Much more representative of the types of companies that go public today are those that are owned and then expelled by private equity companies after every last ounce of legitimate value has been extracted. Noodles & Company (NASDAQ: NDLS  ) is a prime example of this, as is Chuy's Holdings (NASDAQ: CHUY  ) . Both are popular restaurant chains that were purchased by private equity companies, loaded full of debt, and then released onto the public markets much like the mob dumps radioactive waste into rivers.

Have their stocks gone up since their offering? Yes. But that has more to do with the overall market and the abilities of Chuy's, as it's far too early to draw any positive conclusions about Noodles & Company, to fight its way out of the hole that its private equity overlords dug for it.

At the end of the day, I'm not trying to criticize those individuals that get wealthy when a company goes public. In fact, I applaud them -- with the exception of private equity companies such as Blackstone  (NYSE: BX  ) and KKR, which I genuinely believe are bad for the American economy.

What I am trying to say, however, is that, like Graham exhorted more than 60 years ago, individual investors would be wise to steer clear of initial public offerings. The only thing your "investment" in one does is to line the pockets of the seller -- not your own.

Secure your future with these nine rock-solid dividend stocks
Dividend stocks can make you rich. It's as simple as that. While they don't garner the notoriety of high-flying growth stocks, they're also less likely to crash and burn. And over the long term, the compounding effect of the quarterly payouts, as well as their growth, adds up faster than most investors imagine. With this in mind, our analysts sat down to identify the absolute best of the best when it comes to rock-solid dividend stocks, drawing up a list in this free report of nine that fit the bill. To discover the identities of these companies before the rest of the market catches on, you can download this valuable free report by simply clicking here now.

Read/Post Comments (0) | Recommend This Article (2)

Comments from our Foolish Readers

Help us keep this a respectfully Foolish area! This is a place for our readers to discuss, debate, and learn more about the Foolish investing topic you read about above. Help us keep it clean and safe. If you believe a comment is abusive or otherwise violates our Fool's Rules, please report it via the Report this Comment Report this Comment icon found on every comment.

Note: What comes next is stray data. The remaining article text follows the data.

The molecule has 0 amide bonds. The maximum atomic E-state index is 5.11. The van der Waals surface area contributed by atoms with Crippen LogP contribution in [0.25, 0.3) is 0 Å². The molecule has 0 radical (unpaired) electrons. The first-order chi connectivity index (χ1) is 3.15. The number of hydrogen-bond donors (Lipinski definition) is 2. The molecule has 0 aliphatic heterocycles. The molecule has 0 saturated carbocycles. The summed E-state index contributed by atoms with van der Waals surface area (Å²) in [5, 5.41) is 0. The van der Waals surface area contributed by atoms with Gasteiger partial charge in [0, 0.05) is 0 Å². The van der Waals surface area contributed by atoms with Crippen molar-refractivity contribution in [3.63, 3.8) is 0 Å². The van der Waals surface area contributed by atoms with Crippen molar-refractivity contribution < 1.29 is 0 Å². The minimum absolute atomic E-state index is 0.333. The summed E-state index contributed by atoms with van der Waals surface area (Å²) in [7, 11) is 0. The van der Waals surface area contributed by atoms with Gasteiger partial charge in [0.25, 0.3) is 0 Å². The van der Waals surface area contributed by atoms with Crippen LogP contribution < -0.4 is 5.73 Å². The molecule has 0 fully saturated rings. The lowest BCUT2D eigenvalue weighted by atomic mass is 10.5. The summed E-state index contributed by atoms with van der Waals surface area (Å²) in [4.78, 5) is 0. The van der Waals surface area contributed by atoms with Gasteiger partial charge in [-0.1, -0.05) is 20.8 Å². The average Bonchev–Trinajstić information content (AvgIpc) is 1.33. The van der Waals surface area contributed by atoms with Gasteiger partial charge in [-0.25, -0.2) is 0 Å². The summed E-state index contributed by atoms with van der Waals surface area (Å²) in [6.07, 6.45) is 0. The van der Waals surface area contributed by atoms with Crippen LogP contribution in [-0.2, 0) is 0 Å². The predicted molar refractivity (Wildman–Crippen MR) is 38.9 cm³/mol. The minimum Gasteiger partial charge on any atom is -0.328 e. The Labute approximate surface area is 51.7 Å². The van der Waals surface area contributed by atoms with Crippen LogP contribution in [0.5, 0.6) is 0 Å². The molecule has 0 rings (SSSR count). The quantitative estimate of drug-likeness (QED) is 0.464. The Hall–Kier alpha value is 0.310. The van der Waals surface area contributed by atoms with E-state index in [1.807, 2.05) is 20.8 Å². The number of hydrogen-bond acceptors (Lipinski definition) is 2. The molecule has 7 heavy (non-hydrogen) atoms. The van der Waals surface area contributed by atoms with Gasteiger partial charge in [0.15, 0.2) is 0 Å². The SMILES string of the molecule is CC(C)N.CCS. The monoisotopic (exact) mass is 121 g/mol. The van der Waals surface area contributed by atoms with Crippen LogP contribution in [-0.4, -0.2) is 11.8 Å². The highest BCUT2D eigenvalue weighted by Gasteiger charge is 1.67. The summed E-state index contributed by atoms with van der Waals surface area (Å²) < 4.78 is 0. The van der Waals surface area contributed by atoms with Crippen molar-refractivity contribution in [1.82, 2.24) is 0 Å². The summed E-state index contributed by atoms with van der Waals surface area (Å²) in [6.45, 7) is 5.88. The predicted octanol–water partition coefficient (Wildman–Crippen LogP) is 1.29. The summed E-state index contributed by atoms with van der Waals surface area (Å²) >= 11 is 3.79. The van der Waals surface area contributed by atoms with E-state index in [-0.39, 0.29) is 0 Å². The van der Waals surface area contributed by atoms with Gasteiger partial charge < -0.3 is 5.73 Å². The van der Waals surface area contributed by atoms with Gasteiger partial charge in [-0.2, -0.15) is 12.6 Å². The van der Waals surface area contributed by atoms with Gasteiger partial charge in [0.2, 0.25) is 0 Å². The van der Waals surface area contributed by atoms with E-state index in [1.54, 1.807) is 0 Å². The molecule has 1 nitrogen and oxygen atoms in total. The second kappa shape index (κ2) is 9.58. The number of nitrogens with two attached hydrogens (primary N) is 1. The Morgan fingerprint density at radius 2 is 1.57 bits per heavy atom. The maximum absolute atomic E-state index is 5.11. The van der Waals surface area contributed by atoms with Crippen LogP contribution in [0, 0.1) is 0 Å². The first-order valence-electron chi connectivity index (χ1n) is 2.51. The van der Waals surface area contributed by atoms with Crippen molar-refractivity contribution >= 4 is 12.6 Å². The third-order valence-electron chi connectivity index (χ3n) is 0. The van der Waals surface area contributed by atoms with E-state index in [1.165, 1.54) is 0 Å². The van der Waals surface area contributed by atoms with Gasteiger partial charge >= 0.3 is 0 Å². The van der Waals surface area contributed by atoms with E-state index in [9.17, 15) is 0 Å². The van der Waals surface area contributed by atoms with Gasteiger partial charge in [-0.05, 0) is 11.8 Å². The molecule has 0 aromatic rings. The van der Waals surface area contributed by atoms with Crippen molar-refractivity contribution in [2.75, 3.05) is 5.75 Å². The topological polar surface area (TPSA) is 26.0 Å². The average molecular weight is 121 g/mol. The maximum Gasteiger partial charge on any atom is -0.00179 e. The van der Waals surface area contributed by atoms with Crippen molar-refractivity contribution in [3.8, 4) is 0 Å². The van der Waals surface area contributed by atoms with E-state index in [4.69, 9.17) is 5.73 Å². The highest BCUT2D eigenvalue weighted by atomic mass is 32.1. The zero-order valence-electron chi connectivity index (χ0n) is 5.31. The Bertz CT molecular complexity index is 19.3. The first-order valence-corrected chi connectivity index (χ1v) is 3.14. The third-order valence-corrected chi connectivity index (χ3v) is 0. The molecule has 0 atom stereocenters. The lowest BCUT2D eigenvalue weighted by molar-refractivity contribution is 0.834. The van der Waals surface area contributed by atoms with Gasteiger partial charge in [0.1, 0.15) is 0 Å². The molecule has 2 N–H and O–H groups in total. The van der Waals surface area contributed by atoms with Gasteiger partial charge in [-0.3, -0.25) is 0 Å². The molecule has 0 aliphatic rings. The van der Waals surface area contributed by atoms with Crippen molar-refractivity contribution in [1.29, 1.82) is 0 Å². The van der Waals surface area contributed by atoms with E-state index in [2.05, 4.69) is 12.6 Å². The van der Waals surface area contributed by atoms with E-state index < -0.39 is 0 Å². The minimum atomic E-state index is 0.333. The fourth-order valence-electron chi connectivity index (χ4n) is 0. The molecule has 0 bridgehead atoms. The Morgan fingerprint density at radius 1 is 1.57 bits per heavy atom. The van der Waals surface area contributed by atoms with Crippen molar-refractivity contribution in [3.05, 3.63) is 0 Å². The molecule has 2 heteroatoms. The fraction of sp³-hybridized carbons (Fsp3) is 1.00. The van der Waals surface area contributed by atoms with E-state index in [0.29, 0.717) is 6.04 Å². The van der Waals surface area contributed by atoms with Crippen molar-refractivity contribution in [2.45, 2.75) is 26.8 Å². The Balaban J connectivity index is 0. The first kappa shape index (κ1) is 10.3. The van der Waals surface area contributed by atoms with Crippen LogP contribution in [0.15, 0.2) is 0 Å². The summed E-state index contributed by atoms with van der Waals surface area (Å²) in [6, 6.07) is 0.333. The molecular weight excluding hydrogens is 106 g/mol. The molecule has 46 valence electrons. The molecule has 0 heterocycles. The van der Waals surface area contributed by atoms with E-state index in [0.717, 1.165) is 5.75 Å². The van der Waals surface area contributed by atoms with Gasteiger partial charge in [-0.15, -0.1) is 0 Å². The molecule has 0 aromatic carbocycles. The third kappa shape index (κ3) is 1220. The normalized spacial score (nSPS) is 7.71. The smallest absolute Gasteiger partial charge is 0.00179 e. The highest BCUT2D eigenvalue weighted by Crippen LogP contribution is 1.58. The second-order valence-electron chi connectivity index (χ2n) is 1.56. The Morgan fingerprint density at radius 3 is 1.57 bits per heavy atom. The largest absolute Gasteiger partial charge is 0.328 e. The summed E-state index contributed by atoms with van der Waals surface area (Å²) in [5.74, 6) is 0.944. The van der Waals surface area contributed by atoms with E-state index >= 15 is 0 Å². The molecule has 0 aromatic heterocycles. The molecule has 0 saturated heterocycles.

Be the first one to comment on this article.

Compare Brokers

Fool Disclosure

Sponsored Links

Leaked: Apple's Next Smart Device
(Warning, it may shock you)
The secret is out... experts are predicting 458 million of these types of devices will be sold per year. 1 hyper-growth company stands to rake in maximum profit - and it's NOT Apple. Show me Apple's new smart gizmo!

DocumentId: 2664947, ~/Articles/ArticleHandler.aspx, 9/27/2016 1:22:35 PM

Report This Comment

Use this area to report a comment that you believe is in violation of the community guidelines. Our team will review the entry and take any appropriate action.

Sending report...

Today's Market

updated Moments ago Sponsored by:
DOW 18,227.69 132.86 0.73%
S&P 500 2,158.81 12.71 0.59%
NASD 5,298.79 41.30 0.79%

Create My Watchlist

Go to My Watchlist

You don't seem to be following any stocks yet!

Better investing starts with a watchlist. Now you can create a personalized watchlist and get immediate access to the personalized information you need to make successful investing decisions.

Data delayed up to 5 minutes

Related Tickers

9/27/2016 1:06 PM
BX $25.09 Down -0.37 -1.45%
The Blackstone Gro… CAPS Rating: *****
CHUY $29.15 Up +0.20 +0.71%
Chuy's Holdings CAPS Rating: ****
FB $128.87 Up +1.56 +1.22%
Facebook CAPS Rating: ***
GS $163.01 Up +1.53 +0.95%
Goldman Sachs CAPS Rating: ***
NDLS $4.94 Down -0.18 -3.45%
Noodles and Co. CAPS Rating: *